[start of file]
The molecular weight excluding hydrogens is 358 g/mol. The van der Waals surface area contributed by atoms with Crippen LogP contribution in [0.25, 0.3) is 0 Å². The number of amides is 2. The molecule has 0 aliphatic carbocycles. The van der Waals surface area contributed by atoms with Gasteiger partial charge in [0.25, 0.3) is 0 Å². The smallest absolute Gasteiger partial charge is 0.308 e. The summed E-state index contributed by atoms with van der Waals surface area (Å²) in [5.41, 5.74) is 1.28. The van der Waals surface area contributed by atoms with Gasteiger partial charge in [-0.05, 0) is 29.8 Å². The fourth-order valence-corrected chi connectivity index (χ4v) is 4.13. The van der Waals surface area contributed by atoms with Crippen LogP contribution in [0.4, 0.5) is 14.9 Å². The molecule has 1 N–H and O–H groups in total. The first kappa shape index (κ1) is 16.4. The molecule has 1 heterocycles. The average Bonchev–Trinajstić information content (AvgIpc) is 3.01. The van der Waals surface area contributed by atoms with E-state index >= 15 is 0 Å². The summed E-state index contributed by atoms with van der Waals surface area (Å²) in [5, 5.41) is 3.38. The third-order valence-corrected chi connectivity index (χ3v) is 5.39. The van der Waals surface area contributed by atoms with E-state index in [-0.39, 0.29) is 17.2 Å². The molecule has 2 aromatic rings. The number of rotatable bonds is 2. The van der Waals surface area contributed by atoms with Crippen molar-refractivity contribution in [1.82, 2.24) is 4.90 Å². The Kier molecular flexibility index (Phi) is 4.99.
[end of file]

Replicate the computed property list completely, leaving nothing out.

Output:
The molecular weight excluding hydrogens is 358 g/mol. The van der Waals surface area contributed by atoms with Crippen LogP contribution in [0.25, 0.3) is 0 Å². The number of amides is 2. The molecule has 0 aliphatic carbocycles. The van der Waals surface area contributed by atoms with Gasteiger partial charge in [0.25, 0.3) is 0 Å². The smallest absolute Gasteiger partial charge is 0.308 e. The summed E-state index contributed by atoms with van der Waals surface area (Å²) in [5.41, 5.74) is 1.28. The van der Waals surface area contributed by atoms with Gasteiger partial charge in [-0.05, 0) is 29.8 Å². The fourth-order valence-corrected chi connectivity index (χ4v) is 4.13. The van der Waals surface area contributed by atoms with Crippen LogP contribution in [0.4, 0.5) is 14.9 Å². The molecule has 1 N–H and O–H groups in total. The first kappa shape index (κ1) is 16.4. The molecule has 1 heterocycles. The average Bonchev–Trinajstić information content (AvgIpc) is 3.01. The van der Waals surface area contributed by atoms with E-state index >= 15 is 0 Å². The summed E-state index contributed by atoms with van der Waals surface area (Å²) in [5, 5.41) is 3.38. The third-order valence-corrected chi connectivity index (χ3v) is 5.39. The van der Waals surface area contributed by atoms with E-state index in [-0.39, 0.29) is 17.2 Å². The molecule has 2 aromatic rings. The number of rotatable bonds is 2. The van der Waals surface area contributed by atoms with Crippen molar-refractivity contribution in [1.82, 2.24) is 4.90 Å². The Kier molecular flexibility index (Phi) is 4.99.